"Trauma is not something which just affects soldiers. In fact, the bulk of trauma takes place behind closed doors, in peoples homes."
Deborah Maddison of Healing Space
The British Psychological Society has called for a psychological first aid to be provided as the UK runs the risk of a "future mental health crisis."
Entirely previously reported how 'shell shock' affected soldiers, as it marks the annivesray of the Battle of the Somme, a five-month campaign which started in July 1916.
But the condition is now understood to apply to civilians as well as those involved in combat and symptoms may include flashbacks, outbursts of anger and irrational fear.
Former Royal Navy Officer Deborah Maddison was medically retired from service at the age of 29. The mum-of-two, from Radstock was initially diagnosed with chronic fatigue, which has since been found to be a possible response to trauma.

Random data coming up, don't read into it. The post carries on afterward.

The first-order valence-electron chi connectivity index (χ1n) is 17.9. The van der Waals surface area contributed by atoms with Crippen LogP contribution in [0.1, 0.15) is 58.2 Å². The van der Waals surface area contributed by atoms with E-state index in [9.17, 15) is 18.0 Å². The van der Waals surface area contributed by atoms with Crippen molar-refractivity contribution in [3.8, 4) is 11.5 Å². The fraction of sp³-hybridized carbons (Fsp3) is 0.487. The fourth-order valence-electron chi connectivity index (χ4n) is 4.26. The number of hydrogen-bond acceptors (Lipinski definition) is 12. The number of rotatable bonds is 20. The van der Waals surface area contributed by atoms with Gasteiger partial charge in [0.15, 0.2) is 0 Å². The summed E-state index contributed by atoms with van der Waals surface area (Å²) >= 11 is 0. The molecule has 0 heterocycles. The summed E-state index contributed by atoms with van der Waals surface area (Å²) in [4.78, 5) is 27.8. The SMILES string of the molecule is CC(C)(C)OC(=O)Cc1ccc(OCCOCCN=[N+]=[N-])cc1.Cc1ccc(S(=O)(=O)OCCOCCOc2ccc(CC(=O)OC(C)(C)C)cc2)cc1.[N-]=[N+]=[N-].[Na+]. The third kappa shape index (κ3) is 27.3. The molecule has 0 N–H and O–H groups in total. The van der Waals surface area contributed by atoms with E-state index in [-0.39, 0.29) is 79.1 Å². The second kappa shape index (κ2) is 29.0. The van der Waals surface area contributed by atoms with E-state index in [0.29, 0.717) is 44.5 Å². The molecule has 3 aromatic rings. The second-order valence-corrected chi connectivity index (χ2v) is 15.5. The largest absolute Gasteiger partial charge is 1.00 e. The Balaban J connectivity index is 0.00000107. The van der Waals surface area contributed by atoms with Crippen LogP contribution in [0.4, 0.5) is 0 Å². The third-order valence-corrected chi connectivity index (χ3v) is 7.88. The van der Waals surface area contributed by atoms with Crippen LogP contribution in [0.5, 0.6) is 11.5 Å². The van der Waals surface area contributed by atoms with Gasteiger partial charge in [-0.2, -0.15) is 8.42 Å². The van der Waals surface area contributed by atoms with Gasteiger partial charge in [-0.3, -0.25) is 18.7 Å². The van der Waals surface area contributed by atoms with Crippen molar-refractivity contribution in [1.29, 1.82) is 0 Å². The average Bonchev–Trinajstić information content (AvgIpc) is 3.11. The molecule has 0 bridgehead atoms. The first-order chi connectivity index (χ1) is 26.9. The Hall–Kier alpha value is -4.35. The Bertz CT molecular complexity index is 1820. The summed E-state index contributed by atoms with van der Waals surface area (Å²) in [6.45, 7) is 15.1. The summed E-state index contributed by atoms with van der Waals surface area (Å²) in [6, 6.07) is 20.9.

It took many years for Deborah’s condition to be recognised as Complex PTSD, which is caused by repeated experience of traumatic events rather than one major incident.
Deborah, who is now 50 and heads Healing Space, said: “Trauma is not something we can easily see or measure and in the past it was not treated as real. But men were changed by war: returning home angrier, more violent or simply numb.
“Soldiers were labelled as shell-shocked - treated as cowards and deserters in a way to keep them on the front line.
“Fortunately, we have come a long way over the last 100 years and PTSD is better understood now. Although no one really understood what was wrong with me at the time, I was personally was well supported by my team, including my boss and doctor.
“But the stiff upper lip approach endured, with black humour and alcohol used to keep people going. We are now learning of kinder, healthier ways to heal.”
The Oxford graduate went on to study trauma to help make sense of her own experience and now offers a variety of therapies, looking at the mind-body connection.